He Day 3 Adonai
Read His Words Before Ours!
“Through your love and through the ram,
You saved the son of Abraham;
Through the power of your hand,
Turned the sea into dry land.
To the outcast on her knees,
You were the God who really sees,
And by your might,
You set your children free.”
Just her name triggers an avalanche of childhood memories.
From concerts, to cozy Christmases at home, to road trips with my mom, and, oddly enough, my alone time playing with Barbies, because yes, I totally named one after my favorite singer.
Her voice, along with Rich Mullins’ and Michael W. Smith’s, filled the quiet and stillness of my childhood home, and has worked its way into all of my memory’s cracks and crevices. One of the first songs I remember singing along to was, “El Shaddai”.
As I’ve studied Adonai, and pondered this Journey Study, the song has been echoing in my mind constantly …
“El shaddai, el shaddai,
El-elyon na Adonai,
Age to age you’re still the same,
By the power of the name.”
This song was my first, and until recently, only interaction with the term Adonai. I’ve heard this name of God over the years, but never understood its meaning. As I looked up the lyrics to refresh my memory, I had the “Aha!” moment I get every time I write a Journey Study. I need the topic to be real for me, to hit home. Then I am able to share what God is revealing to me.
Adonai is used throughout Scripture, not only in reference to God, but to anyone with authority as “lord” or “master.” Jews have been careful not to take the Lord’s name in vain, and often believed YHWH (Yahweh) to be so holy, they couldn’t even utter His Name aloud. In fact, Jews will still say Adonai, even if YHWH is written.
Additionally, Adonai was often the name Gentiles used for God, instead of YHWH. As we read Scripture, when LORD is spelled in all caps, then the translated word is YHWH. However, if it is spelled Lord, whether referring to God or anyone else, the translated word is Adonai. And when we see “Lord of lords” in the Bible, the phrase is actually “Adonai of adonais.”
Finally, in Scripture, YHWH is often used in God’s dealing with the Jews, while Adonai is used in His dealings with Gentiles. This subtle change paints a beautiful picture of God’s heart and character; as my friend, Rebecca, explains, “He wasn’t the one who changed; neither was His message of hope and redemption. Rather, simply by being called a different name, He flung wide the door for all to see He is for ALL peoples and ALL cultures.”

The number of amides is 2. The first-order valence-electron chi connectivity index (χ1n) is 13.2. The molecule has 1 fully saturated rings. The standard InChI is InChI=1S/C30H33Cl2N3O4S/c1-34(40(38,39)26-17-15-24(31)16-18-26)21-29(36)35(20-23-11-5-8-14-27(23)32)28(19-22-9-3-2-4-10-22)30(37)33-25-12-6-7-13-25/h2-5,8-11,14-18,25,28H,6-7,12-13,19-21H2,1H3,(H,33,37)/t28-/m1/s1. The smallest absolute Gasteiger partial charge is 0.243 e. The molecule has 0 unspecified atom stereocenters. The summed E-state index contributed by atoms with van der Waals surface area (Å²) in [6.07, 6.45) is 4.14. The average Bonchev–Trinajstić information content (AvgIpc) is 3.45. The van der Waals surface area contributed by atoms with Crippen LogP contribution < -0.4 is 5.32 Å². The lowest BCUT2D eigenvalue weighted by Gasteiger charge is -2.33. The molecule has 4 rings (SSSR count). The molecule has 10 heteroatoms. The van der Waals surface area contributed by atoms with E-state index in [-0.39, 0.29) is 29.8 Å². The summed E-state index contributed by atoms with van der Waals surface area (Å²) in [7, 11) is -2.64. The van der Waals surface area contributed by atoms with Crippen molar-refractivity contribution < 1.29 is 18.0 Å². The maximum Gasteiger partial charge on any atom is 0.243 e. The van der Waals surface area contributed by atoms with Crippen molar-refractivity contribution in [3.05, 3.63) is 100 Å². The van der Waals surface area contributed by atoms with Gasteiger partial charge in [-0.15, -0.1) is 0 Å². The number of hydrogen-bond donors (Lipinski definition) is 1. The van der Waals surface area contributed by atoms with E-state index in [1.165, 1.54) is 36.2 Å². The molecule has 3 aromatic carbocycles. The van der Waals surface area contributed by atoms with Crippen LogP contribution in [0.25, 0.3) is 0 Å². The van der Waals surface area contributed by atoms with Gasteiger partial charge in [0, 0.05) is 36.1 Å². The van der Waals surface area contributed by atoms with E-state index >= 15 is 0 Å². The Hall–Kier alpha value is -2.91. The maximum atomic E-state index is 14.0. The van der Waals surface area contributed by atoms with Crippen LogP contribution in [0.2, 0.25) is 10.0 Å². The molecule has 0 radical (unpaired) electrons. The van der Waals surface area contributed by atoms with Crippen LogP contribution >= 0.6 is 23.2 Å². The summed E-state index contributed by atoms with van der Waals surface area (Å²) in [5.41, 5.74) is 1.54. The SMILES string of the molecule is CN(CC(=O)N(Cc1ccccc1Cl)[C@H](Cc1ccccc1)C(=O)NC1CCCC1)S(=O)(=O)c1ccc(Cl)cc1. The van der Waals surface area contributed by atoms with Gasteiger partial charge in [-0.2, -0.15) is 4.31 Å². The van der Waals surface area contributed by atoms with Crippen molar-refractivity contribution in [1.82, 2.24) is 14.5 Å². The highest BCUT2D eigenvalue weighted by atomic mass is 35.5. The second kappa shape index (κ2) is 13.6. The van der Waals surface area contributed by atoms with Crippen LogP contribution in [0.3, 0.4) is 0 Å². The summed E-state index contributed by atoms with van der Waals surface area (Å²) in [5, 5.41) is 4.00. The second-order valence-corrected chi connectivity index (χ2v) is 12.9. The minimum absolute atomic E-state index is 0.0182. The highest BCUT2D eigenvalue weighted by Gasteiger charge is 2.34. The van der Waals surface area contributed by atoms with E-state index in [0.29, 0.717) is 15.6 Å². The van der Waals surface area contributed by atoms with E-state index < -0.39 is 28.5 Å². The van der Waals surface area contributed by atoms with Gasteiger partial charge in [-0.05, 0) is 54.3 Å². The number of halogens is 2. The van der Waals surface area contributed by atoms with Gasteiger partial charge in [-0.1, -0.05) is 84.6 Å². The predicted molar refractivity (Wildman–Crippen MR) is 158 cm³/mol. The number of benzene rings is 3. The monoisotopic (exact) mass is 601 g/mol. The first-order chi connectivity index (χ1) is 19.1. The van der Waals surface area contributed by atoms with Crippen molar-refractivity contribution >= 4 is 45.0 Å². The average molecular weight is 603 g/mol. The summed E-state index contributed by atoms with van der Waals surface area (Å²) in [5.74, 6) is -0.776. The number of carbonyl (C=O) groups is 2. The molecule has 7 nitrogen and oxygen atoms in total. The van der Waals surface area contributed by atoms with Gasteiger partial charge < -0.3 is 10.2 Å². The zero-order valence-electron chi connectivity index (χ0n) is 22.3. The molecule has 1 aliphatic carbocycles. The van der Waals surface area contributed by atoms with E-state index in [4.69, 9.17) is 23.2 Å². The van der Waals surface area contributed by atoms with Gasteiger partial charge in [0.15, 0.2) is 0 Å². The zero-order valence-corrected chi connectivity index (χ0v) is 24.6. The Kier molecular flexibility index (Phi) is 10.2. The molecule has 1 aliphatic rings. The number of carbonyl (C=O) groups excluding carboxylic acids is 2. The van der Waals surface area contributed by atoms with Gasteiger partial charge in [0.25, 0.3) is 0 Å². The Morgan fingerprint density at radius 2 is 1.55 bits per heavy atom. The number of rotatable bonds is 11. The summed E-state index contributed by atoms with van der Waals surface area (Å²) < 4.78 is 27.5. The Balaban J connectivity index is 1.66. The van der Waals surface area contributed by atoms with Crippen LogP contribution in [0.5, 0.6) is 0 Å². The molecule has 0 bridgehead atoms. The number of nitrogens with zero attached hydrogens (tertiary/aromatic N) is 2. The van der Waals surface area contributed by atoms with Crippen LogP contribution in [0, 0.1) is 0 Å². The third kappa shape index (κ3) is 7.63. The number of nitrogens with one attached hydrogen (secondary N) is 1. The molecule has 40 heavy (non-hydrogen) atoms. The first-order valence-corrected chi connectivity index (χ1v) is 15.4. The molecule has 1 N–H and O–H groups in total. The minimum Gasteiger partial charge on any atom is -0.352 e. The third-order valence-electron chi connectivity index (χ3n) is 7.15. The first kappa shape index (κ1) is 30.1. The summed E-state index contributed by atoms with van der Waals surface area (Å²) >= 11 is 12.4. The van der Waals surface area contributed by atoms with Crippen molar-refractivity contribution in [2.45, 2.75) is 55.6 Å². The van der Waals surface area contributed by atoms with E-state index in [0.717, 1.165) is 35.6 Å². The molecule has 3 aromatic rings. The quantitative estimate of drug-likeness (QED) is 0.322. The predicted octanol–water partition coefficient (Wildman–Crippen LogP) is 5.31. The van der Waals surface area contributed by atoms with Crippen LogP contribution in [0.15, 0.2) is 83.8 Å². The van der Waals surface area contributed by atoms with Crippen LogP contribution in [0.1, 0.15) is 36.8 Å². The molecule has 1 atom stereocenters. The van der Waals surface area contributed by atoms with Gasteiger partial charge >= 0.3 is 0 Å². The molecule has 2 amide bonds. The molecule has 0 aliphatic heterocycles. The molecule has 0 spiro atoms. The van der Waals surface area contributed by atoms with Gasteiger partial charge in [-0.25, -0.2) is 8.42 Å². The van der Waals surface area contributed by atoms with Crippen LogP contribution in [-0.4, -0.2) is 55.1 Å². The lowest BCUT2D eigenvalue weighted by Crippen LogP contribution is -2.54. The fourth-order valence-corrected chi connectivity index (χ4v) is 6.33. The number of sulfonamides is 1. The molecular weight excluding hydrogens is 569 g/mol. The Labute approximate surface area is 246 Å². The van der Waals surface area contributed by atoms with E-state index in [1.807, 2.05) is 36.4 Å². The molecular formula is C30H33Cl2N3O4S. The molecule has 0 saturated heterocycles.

The idea of a God for all peoples of all cultures is seen throughout the Bible. Immediately, I am reminded of the Ninevites and their story of salvation in the book of Jonah. The inhabitants of the infamous city of Nineveh were Gentiles, yet God used His prophet to declare the freedom and peace found in repenting from sin and living for the Lord.
I’m reminded, again, of when Philip shared the Gospel with the Ethiopian traveler. The Holy Spirit directed Philip to a chariot on the road, where Philip had the opportunity to present the Gospel to a man who was so excited about the Good News of Jesus, he insisted on being baptized that very moment!
Now back to my “Aha” moment …
“To the outcast on her knees…
You were the God that really sees.”
These lines struck a chord in my heart as I imagined a myriad of encounters between God and an outcast woman in which He proved He saw her, both for who she was and who He created her to be . . .
Rahab. The prostitute.
Hannah. The wife who struggled with infertility.
Esther. The Jewish orphan-turned-Gentile-queen.
The Samaritan woman who was living in shame from failed marriages and relationships.
Maria Skobtsova. The single mom who was divorced twice and eventually became a nun.
Jackie Hill Perry. The woman who was a lesbian.
Kendra Kuntz. The woman who struggled with sexual sin in high school, shame throughout college, and eventually became a single mama to three girls.
You. All of your story.
And we’re just the very tip of the iceberg.
God is the Master. He is the Lord. He is the God who is for all people and the God who really sees.
We get yet another beautiful glimpse of who He is when we read Deuteronomy 10:12-22.
This whole section of Scripture gets my heart beating faster and my eyes welling with tears, but for me, the most meaningful part is in verses 17-19:
“For the LORD your God is the God of gods and the Lord of lords [read: Adonai of adonais], the great, mighty, and awe-inspiring God, showing no partiality and taking no bribe. He executes justice for the fatherless and the widow, and loves the resident alien, giving him food and clothing.”
We serve a God who is for ALL PEOPLE, from orphans and widows to immigrants. He is YHWH and He is Adonai.
He is MY Adonai.
He is my Lord.
And He is Lord for all people.
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Thanks for joining us today as we journeyed into He Week One! Don’t miss out on the discussion below – we’d love to hear your thoughts!